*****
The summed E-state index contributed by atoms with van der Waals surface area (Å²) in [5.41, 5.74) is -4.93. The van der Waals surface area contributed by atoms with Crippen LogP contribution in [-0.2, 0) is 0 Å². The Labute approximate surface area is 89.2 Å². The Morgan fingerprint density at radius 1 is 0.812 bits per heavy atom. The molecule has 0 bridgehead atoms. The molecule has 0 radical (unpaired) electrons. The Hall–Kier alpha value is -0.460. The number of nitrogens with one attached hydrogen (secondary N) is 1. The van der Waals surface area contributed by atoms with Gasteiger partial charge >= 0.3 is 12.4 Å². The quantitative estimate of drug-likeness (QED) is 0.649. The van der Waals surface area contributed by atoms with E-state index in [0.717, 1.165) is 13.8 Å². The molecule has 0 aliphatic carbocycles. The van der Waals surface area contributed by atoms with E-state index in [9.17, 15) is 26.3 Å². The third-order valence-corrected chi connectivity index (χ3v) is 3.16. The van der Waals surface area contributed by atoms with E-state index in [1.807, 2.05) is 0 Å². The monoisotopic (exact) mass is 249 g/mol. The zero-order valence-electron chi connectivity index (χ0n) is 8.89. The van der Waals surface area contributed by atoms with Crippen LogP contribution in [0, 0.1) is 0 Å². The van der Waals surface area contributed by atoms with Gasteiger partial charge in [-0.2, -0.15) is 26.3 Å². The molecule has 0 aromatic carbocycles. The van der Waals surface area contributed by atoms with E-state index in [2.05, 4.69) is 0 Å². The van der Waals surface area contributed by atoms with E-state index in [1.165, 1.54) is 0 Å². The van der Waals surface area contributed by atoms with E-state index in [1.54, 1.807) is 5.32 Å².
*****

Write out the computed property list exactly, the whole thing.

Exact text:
The summed E-state index contributed by atoms with van der Waals surface area (Å²) in [5.41, 5.74) is -4.93. The van der Waals surface area contributed by atoms with Crippen LogP contribution in [-0.2, 0) is 0 Å². The Labute approximate surface area is 89.2 Å². The Morgan fingerprint density at radius 1 is 0.812 bits per heavy atom. The molecule has 0 bridgehead atoms. The molecule has 0 radical (unpaired) electrons. The Hall–Kier alpha value is -0.460. The number of nitrogens with one attached hydrogen (secondary N) is 1. The van der Waals surface area contributed by atoms with Gasteiger partial charge >= 0.3 is 12.4 Å². The quantitative estimate of drug-likeness (QED) is 0.649. The van der Waals surface area contributed by atoms with E-state index in [0.717, 1.165) is 13.8 Å². The molecule has 0 aliphatic carbocycles. The van der Waals surface area contributed by atoms with E-state index in [9.17, 15) is 26.3 Å². The third-order valence-corrected chi connectivity index (χ3v) is 3.16. The van der Waals surface area contributed by atoms with E-state index in [1.807, 2.05) is 0 Å². The monoisotopic (exact) mass is 249 g/mol. The zero-order valence-electron chi connectivity index (χ0n) is 8.89. The van der Waals surface area contributed by atoms with Crippen LogP contribution in [0, 0.1) is 0 Å². The van der Waals surface area contributed by atoms with Gasteiger partial charge in [-0.2, -0.15) is 26.3 Å². The molecule has 0 aromatic carbocycles. The van der Waals surface area contributed by atoms with E-state index in [2.05, 4.69) is 0 Å². The van der Waals surface area contributed by atoms with E-state index in [1.165, 1.54) is 0 Å². The van der Waals surface area contributed by atoms with E-state index in [1.54, 1.807) is 5.32 Å².